As a property investor you've probably heard of LVR.
LVR is an acronym that stands for Loan to Value Ratio and is the proportion of money you borrow compared to the value of the property.
It is expressed as a percentage.
LVR is used by lenders to help assess the risk factor of borrowers before deciding whether to approve a loan.
Keep reading to learn everything you need to know about LVR.
How you can calculate LVR
This example will show you how to calculate the LVR of a property that is valued at $400,000 with a deposit of $40,000.
A LVR of 80% is considered to be a benchmark for many lenders, above which you may have to pay extra fees, including Lenders Mortgage Insurance (LMI).
What is LMI?
Whenever a lender loans a customer money for a property, there is a risk that they wont get the money back if the customer cannot afford the repayments.
LMI protects the lender in the event of a customer defaulting on a home loan.
Although the lender has the property as security, there is a chance that the value of the property could decline, so it would not cover the value of the loan if the lender had to sell it.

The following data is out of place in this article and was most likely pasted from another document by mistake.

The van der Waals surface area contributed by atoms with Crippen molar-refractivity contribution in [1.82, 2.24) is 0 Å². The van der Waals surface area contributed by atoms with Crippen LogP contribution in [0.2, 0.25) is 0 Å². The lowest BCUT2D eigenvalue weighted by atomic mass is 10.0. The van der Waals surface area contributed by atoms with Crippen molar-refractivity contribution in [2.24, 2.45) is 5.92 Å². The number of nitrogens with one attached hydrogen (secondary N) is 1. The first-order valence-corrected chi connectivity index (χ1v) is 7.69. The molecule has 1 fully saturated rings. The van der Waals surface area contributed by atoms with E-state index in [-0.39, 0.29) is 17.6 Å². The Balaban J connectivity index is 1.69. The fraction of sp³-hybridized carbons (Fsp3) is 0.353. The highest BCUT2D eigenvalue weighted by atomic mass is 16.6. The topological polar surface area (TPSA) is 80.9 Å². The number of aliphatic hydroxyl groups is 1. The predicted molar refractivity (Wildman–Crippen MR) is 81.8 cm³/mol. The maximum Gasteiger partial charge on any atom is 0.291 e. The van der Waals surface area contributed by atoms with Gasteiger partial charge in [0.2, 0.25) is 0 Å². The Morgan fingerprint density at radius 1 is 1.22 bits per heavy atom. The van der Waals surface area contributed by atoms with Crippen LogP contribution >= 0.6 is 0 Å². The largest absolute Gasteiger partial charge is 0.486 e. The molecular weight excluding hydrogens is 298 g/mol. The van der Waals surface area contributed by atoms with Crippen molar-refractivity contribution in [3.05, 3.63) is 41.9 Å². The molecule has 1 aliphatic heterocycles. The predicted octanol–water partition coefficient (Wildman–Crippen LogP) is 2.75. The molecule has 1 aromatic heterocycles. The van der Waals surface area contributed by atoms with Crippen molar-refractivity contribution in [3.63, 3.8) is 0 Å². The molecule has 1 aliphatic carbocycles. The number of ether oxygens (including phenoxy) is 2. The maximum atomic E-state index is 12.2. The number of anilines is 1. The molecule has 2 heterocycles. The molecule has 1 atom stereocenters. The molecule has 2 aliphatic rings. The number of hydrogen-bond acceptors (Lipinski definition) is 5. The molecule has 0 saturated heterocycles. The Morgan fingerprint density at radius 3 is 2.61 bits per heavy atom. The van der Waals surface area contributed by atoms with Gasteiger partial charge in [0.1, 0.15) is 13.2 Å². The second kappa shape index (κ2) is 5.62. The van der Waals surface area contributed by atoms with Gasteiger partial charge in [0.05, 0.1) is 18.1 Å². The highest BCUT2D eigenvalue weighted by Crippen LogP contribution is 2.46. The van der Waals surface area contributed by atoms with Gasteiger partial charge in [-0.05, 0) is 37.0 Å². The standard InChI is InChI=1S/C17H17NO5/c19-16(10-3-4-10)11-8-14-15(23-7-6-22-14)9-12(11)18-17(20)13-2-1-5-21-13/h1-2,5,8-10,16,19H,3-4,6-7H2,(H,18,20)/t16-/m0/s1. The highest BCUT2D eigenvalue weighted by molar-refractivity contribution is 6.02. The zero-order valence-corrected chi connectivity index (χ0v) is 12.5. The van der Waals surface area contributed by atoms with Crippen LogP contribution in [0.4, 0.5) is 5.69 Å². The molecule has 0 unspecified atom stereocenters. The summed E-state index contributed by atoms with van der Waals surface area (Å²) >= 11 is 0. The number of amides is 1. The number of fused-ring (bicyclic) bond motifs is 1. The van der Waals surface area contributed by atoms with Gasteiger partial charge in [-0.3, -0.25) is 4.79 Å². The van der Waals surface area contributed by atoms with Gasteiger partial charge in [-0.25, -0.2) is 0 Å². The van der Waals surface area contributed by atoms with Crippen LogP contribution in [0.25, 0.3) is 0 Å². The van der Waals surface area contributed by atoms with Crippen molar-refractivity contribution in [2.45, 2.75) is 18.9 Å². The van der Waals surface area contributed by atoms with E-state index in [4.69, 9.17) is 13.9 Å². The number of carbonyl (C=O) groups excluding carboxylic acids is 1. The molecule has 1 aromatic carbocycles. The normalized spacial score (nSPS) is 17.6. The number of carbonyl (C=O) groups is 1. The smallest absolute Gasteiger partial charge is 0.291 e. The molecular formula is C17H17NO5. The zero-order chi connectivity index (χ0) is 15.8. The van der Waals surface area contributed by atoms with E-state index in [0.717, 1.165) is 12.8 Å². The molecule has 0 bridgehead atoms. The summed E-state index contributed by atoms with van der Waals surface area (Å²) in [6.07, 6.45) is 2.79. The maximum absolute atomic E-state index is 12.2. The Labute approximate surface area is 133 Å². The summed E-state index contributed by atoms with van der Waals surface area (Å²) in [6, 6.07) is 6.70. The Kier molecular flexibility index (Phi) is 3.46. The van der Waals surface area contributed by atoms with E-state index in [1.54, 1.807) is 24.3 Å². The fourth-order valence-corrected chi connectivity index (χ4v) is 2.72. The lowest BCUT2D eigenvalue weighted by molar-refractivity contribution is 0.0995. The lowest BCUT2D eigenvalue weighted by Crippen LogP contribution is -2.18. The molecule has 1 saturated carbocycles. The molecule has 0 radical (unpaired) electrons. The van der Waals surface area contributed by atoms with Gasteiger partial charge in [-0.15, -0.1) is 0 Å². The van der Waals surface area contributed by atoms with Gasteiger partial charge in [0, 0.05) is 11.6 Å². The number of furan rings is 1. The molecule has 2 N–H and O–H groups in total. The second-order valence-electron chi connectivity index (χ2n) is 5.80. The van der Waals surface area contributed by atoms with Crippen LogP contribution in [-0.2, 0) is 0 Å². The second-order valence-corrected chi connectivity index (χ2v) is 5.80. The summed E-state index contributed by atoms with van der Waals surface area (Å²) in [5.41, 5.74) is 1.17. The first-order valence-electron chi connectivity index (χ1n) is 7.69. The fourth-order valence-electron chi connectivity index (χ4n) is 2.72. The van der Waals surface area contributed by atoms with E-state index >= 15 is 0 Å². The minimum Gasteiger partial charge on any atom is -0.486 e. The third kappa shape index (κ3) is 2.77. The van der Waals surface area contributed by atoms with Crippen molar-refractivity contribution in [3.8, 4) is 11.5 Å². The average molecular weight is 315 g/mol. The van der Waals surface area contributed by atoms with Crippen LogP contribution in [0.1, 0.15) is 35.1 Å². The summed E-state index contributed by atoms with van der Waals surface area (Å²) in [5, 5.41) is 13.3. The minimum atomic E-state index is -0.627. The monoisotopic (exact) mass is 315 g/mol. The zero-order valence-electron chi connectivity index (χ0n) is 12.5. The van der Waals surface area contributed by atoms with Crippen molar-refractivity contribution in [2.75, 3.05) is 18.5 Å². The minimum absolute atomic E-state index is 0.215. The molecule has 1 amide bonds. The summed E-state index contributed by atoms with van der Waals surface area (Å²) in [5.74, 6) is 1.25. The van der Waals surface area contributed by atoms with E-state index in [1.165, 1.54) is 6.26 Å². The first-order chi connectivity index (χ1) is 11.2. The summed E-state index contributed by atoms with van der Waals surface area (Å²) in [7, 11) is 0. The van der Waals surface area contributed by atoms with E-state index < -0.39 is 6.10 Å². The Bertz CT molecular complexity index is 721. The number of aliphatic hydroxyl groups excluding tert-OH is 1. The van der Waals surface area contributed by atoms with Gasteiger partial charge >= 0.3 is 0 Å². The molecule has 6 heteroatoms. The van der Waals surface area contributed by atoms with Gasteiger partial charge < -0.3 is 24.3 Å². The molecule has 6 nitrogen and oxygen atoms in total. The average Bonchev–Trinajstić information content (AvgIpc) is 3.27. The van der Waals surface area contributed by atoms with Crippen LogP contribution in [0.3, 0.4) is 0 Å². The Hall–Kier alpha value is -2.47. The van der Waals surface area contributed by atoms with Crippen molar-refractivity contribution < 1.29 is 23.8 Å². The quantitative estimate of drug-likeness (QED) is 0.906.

If that situation arises the lender will be covered by LMI.
The LVR will affect you as a property investor
Lenders place a large emphasis on the LVR.
Not only will it influence whether or not you will have to pay LMI, but it can also impact the interest rate you will be paying on your loan.
The lower the LVR, the lower the lender's risk, which can result in the customer receiving other benefits such as lower interest rates or reduced fees on their loan package.
If you are a subscriber with Real Estate Investar our Property Analyser tool will give you immediate access to your financial KPIs, including surplus equity, borrowing power, debt service ratio (DSR) and LVRs.